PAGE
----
Liam Proberts is a principal in the outstanding Brisbane architectural practice, bureau proberts, and he designed this house for himself and his family. It has all the modernist rigour and functionality that mark the practice’s work, but it also has a warmth and sensuality that derive from two contextual issues close to Liam’s heart: the rich architectural vernacular of this fringe CBD suburb and the lush tropical landscape it overlooks.
The suburb is typified by ‘Ashgrovian’ bungalows (1920-30s), a blend of the Queenslander and Californian bungalow. The Ashgrovian dispenses with the Queenslander’s central entry and corridor, but retains the gable roof, enclosed verandah (or sleep-out), entry porch, the use of timber batten screens and various decorative elements such as latticework. Bardon House responds to this context not with pastiche, but with discreet contemporary elements that distil the character of the Ashgrovian bungalow, especially in its street presence. The result is a satisfying sense of architectural continuity and cultural coherence.
The house’s roof form references the gables and hipped rooves of the Ashgrovian. Similarly, the screened front of the house with its black and white triangulated decorative screen hints at the latticework and battens – but in an entirely modern format.
The low-lying street façade is deceptive, concealing as it does the interior from the public domain. In fact, the house sits on a north-facing ridge with the land falling away steeply to a lush and variegated bushland reserve at the back, giving Liam the opportunity to luxuriate in his love of the tropical landscape. Not surprisingly, he has devised an arrival sequence that leads the visitor in stages to the grand reveal of the reserve.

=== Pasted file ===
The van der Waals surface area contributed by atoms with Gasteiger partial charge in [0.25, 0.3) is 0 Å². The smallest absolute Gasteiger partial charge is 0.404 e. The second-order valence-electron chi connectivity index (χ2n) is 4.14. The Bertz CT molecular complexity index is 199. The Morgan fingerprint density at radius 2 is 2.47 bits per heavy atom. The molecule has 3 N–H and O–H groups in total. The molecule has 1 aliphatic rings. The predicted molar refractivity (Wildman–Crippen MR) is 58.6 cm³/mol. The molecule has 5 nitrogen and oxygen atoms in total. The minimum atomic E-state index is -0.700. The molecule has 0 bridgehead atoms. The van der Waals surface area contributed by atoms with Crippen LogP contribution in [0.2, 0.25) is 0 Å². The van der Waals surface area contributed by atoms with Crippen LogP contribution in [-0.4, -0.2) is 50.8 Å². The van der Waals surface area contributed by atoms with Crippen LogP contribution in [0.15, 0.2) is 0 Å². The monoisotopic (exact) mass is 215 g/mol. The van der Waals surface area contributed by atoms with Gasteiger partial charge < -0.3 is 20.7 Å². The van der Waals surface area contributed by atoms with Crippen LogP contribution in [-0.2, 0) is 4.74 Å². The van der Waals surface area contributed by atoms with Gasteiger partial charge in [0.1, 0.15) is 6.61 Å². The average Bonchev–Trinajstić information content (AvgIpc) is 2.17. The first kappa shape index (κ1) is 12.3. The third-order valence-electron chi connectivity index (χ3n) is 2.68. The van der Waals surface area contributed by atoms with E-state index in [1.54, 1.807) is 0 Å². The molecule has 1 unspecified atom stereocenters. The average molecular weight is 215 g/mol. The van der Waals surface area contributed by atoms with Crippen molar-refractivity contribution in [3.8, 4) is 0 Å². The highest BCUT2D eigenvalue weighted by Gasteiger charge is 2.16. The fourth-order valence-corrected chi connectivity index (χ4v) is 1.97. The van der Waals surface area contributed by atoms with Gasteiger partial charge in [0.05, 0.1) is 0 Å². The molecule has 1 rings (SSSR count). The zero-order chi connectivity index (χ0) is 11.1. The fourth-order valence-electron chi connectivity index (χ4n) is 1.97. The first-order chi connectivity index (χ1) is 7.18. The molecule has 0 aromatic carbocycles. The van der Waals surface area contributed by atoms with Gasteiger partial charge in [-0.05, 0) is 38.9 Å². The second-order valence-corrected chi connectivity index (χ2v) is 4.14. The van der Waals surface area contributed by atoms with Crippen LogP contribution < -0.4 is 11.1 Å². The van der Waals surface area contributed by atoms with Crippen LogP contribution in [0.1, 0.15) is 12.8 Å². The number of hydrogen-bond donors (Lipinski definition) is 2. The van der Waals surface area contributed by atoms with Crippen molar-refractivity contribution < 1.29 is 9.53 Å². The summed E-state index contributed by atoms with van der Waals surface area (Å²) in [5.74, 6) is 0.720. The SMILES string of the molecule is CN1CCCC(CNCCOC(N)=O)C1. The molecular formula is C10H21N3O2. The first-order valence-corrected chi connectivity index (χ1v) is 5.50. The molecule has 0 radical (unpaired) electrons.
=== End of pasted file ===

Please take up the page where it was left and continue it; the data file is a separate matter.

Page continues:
The Ashgrovian entry porch is only faintly seen from the street, set back from the screened façade. It acts an internal mid-level entry lobby. One either goes upstairs to the bedrooms or downstairs along a slightly kinked stairway and open corridor to the main living, dining and kitchen space. On the left is an operable screen which draws the eye to an internal garden court. This carefully manicured Japanese-style pebbled garden, we quickly realise, acts to complement the wild tropicality of the reserve.
Finally, we reach the main space. Like a huge verandah, it is fully glazed with massive sliding glass doors, across the full 12-metre width of the living area and kitchen. It is as though we are floating amongst the tall-ranging trees outside. A planter strip acts like a ha-ha, accentuating the illusion that we have come to the edge of the world. In fact, there is a lower level with a family room, garden and pool before we reach the edge of the property, but this remains unseen from the living space.
On the one hand, this is a sleek and unadorned modernist house. Yet it also has a decorative dimension with its de Stijl-like geometry of triangulated patterns. It is further softened by the use of stone tiles, timber and plywood. These elements are combined with the rear walls and ceiling using a faceted pattern of limewashed hooped pine panels, creating a soft but energetic geometric frisson to the interior.
This is a family home designed to adapt to the changing needs of a growing household. It is also a good neighbour, its street frontage respecting the scale of surrounding homes, while still able to fully exploit the steep fall of its site and embrace a spectacular natural setting.